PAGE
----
The H.P. Lovecraft Reading Club

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Re: The H.P. Lovecraft Reading Club

Post by Stormbringer » Tue Feb 26, 2019 10:15 pm

Okay, for the benefit of Snowy, I'm going to articulate my thoughts on UTP:

Spoiler
Firstly, I had never read this story before, even during the height of my HPL obsession (2004-2008)

I've actually still never "read" it, as on this occassion I listened to it via audio-narration on YouTube.

Why did I do that, do you ask? Because I have always found this particular tale quite laboriously written, and though I've made several attempts to read it, I have never succeeded. I think it's because the protagonist is not really HPL's own -- he is Harry Houdini, a man I am singularly not interested in -- which makes it harder to relate to.

I have always found, in my own mind, a certain kinship with Lovecraft's nameless protagonists, which is perhaps why I have always enjoyed his work so much, but I really don't care at all about Harry Houdini, especially not his travelogue, which is essentially what this is.

However, despite my lack of ability to connect with the protagonist, or actually read the text for myself, there are aspects of the story I really like:

1. I like the concept of a secret, hidden tomb network beneath the Giza Pyramid complex, containing experimental re-animated mummies, and an actual Sphinx being that they worship. Pretty cool, and would make a great RPG module, if you're into that sort of thing. Or for the plot of yet another reboot of The Mummy franchise.

2. I also like the way in which Harry describes the "layers" of Egyptian culture:

a) The "European" Egypt that disgusts him due to its over-familiarity.
b) The "Saracenic" Egypt that appeals to his Orientalist fantasies.
c) The "Bedouin" (i.e. the real) Egypt that disgusts him due to it being full of actual, real-life dirty foreigners.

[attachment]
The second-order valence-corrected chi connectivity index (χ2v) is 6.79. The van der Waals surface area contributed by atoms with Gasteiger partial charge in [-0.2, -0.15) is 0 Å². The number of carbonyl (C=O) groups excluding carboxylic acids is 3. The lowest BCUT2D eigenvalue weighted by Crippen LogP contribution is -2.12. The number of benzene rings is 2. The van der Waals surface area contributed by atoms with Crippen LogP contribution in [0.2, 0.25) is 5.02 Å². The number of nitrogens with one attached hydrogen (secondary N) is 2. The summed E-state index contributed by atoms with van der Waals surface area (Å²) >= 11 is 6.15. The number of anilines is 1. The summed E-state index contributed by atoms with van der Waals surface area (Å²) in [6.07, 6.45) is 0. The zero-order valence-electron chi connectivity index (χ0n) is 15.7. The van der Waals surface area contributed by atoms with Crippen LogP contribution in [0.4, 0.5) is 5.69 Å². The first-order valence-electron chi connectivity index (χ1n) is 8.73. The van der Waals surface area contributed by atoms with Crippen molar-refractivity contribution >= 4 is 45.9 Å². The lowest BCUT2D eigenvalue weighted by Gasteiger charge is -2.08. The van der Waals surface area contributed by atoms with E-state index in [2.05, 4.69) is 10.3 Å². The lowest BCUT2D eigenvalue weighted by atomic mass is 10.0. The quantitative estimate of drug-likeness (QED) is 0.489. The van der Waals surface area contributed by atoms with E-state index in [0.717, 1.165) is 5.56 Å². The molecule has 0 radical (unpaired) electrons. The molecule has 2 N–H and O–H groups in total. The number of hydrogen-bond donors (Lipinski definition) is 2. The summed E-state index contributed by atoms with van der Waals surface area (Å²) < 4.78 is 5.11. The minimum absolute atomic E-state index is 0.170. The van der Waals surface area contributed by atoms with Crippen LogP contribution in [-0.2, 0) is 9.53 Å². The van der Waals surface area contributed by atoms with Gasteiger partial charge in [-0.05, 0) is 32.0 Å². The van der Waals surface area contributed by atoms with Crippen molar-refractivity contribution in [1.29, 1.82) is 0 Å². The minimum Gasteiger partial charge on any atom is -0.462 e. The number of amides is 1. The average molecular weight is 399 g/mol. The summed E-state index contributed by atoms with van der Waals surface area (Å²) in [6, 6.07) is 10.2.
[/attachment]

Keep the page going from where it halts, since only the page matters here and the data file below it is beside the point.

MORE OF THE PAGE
d) The "Pharaonic" Egypt that simultaneously enchants and repulses him due to their religious rites and concepts of death and the afterlife, as well as its incredible antiquity, which as we know from the previous story (The Nameless City) always freaks out HPL.

I also like the overuse of adjectives as you described in your own thoughts, Snowy, and I think they're well employed here in certain places to describe Harry's nightmare fantasies concerning the mystery and darkness of ancient Egypt.

However, there's a few things I really don't like:

1. I don't like the very long set-up.

2. I don't like the detailed, long-winded description of the Pyramid complex and surrounding area. That was so dull.

3. I don't like how freaking surreal the story becomes after Harry is seemingly lowered down into the earth via the rope; all the weird visions and feelings he experiences -- everything from the impossibly deep descent, the entire length of impossibly long rope falling onto him, feeling like he's been pecked by an Ibis, the constant falling in and out of consciousness -- totally killed the story for me, and leads me to conclude that the whole thing he experiences after he's been tied up and blindfolded and laid on the ground ACTUALLY IS just a dream, as he so concludes at the end of the account.

Perhaps the Arabs slipped something into his drink after the fake boxing match on top of the pyramid (I actually really liked the idea of a boxing match on top of the pyramid -- this would make a great scene in a movie) and this drug, combined with his own knowledge of Egyptology and apparently highly colourful imagination, serves to wreak havoc on his mind. This is my theory, because it's just too surreal to suggest otherwise. If it hadn't been for that weird "passing out three times" section in the middle, I actually think this could have been a really creepy story about a man who, on a tour of Egypt, uncovers a secret underground lair of undead horrors beneath the Giza plateau (which would have been awesome).